So whilst Russia is suffering, Europe is also suffering, particularly Britain. The sanctions have sent energy prices in Britain from around £1300 a year for an average family bill in the winter of 21/22, to around £3600 a year for the period of Oct-Dec 2022. That is a 176% increase in energy bills. This is of course controlled by the governments Energy Price Guarantee that caps a typical average household bill at £2500 (all dependant on usage), but the cap will now increase to £3000 in April 2023, by which time energy bills are projected to be even higher. According to Cornwall Insights, an energy research, analytics, and consulting firm, prices will continue to rise to an average of £4250 in the first quarter of 2023, dropping down to £3700 in the second quarter.
These increases are unaffordable for individuals and families, many will go without to be able to pay their bills, and others simply will not be able to cut their spending any further. Spending in the economy will fall, as people will not have the money to spend, exacerbating the two-year recession Britain now finds itself in. The dramatic rise in energy prices is one of the main drivers of inflation meaning the cost of everything else has risen as businesses pass on increased costs to consumers. Inflation in October 2022 rose to 11.1% from a year earlier according to the Consumer Price Index; this is the cost of sanctions.
Energy prices and the recession will not only affect individuals and families but businesses that will not be able to stay afloat. Whilst the government has introduced an Energy Bill Relief Scheme for businesses, voluntary and public sector organisations, like the EPG, this ends on the 31st of March 2023 at which point businesses will be left to survive. Insolvencies are at a 13-year high with 5,629 in the second quarter of 2022, the highest since the third quarter of 2009. Over a third of the U.K.’s hospitality sector say they are at risk of closure early next year due to higher costs, soaring energy bills, and weakened consumer demand.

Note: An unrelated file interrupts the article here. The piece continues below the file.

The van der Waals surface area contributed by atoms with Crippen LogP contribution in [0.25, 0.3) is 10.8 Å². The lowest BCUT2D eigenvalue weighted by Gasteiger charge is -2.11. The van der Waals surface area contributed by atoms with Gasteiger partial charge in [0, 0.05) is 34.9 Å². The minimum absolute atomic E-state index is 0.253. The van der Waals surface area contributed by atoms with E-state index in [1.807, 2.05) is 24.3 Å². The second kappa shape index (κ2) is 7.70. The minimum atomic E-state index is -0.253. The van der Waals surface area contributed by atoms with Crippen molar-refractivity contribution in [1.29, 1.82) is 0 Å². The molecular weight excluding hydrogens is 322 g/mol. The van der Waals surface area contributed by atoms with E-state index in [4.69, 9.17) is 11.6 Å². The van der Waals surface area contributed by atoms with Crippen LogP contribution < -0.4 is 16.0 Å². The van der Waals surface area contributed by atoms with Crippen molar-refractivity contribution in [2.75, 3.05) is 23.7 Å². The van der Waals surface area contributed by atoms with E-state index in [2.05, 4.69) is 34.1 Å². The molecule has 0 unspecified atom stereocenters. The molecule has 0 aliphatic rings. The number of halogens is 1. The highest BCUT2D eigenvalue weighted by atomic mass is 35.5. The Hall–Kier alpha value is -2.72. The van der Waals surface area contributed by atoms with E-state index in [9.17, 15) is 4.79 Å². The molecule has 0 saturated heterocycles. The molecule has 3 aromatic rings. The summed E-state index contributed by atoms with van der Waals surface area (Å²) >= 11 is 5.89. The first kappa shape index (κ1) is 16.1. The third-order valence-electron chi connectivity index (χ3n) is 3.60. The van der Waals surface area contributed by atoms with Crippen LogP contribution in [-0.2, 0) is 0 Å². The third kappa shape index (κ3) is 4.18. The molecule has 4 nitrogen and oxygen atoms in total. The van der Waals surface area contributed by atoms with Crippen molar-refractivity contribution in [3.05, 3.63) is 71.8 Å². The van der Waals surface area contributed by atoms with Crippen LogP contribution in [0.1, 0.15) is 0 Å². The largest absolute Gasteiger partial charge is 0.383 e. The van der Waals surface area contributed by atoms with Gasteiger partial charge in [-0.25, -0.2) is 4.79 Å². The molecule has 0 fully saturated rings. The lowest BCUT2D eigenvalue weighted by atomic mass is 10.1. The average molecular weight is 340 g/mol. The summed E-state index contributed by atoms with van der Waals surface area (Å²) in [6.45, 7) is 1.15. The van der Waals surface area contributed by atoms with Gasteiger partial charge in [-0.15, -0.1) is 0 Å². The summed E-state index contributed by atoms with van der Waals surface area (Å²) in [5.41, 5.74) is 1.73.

Britain may also face blackouts as well as economic decline and hardship. The National Grid has stated blackouts could be imposed in January or February 2023 on households if Britain is unable to import enough gas.
The British ruling class has made their decision; their support for Ukraine and hatred of Vladimir Putin outweigh economic decline and suffering at home. Former Prime Minister Boris Johnson even stated as such, saying in a speech that Britain had to endure economic suffering as ‘Ukrainians are paying in blood’. However, they are only prepared to support their decision for so long, by which the energy support packages will end and Britons will be under even worse economic conditions.
We do not have the luxury to be able to weather this storm.
To lift the sanctions is to save Britain. Save her economy, save her businesses, save her families, and de-escalate a dangerous war.
This campaign is not about being pro or anti-Ukraine, or even pro or anti-Russia, it is about being pro-Britain, putting this country and her people first, and ensuring we do not slip further into economic decline.
The sanctions on energy are not working; they have inflicted great harm on Britain and Europe for little gain. Lift the sanctions, save Britain, and maybe even save Europe too.